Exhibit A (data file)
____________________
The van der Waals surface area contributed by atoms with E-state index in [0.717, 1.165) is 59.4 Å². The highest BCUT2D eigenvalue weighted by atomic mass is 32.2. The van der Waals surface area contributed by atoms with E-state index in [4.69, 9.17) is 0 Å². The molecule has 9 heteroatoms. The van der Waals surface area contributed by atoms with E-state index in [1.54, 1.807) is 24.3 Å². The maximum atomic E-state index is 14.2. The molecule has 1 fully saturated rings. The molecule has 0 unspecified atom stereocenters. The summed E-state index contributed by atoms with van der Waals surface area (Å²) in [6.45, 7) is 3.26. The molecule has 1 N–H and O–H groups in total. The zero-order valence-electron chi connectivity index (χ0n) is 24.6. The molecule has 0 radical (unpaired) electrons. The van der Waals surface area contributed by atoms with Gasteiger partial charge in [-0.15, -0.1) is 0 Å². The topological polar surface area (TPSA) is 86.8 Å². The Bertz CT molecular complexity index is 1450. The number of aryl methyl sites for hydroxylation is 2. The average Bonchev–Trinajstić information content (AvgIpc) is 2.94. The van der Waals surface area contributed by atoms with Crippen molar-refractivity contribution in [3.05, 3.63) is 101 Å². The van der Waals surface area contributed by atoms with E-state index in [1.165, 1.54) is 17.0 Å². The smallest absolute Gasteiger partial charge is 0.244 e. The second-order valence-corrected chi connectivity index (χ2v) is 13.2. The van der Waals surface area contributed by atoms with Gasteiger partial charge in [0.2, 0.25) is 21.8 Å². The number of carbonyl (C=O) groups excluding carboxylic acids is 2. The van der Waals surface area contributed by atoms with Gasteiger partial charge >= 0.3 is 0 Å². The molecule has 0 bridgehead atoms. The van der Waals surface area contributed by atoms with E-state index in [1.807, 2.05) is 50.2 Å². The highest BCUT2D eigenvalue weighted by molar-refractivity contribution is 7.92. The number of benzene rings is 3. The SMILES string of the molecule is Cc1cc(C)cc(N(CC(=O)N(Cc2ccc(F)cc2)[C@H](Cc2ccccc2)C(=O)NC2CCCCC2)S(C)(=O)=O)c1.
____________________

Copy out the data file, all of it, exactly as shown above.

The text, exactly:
The van der Waals surface area contributed by atoms with E-state index in [0.717, 1.165) is 59.4 Å². The highest BCUT2D eigenvalue weighted by atomic mass is 32.2. The van der Waals surface area contributed by atoms with E-state index in [4.69, 9.17) is 0 Å². The molecule has 9 heteroatoms. The van der Waals surface area contributed by atoms with E-state index in [1.54, 1.807) is 24.3 Å². The maximum atomic E-state index is 14.2. The molecule has 1 fully saturated rings. The molecule has 0 unspecified atom stereocenters. The summed E-state index contributed by atoms with van der Waals surface area (Å²) in [6.45, 7) is 3.26. The molecule has 1 N–H and O–H groups in total. The zero-order valence-electron chi connectivity index (χ0n) is 24.6. The molecule has 0 radical (unpaired) electrons. The van der Waals surface area contributed by atoms with Gasteiger partial charge in [-0.15, -0.1) is 0 Å². The topological polar surface area (TPSA) is 86.8 Å². The Bertz CT molecular complexity index is 1450. The number of aryl methyl sites for hydroxylation is 2. The average Bonchev–Trinajstić information content (AvgIpc) is 2.94. The van der Waals surface area contributed by atoms with Crippen molar-refractivity contribution in [3.05, 3.63) is 101 Å². The van der Waals surface area contributed by atoms with E-state index in [1.165, 1.54) is 17.0 Å². The smallest absolute Gasteiger partial charge is 0.244 e. The second-order valence-corrected chi connectivity index (χ2v) is 13.2. The van der Waals surface area contributed by atoms with Gasteiger partial charge in [0.2, 0.25) is 21.8 Å². The number of carbonyl (C=O) groups excluding carboxylic acids is 2. The van der Waals surface area contributed by atoms with Gasteiger partial charge >= 0.3 is 0 Å². The molecule has 0 bridgehead atoms. The van der Waals surface area contributed by atoms with E-state index in [1.807, 2.05) is 50.2 Å². The highest BCUT2D eigenvalue weighted by molar-refractivity contribution is 7.92. The number of benzene rings is 3. The SMILES string of the molecule is Cc1cc(C)cc(N(CC(=O)N(Cc2ccc(F)cc2)[C@H](Cc2ccccc2)C(=O)NC2CCCCC2)S(C)(=O)=O)c1.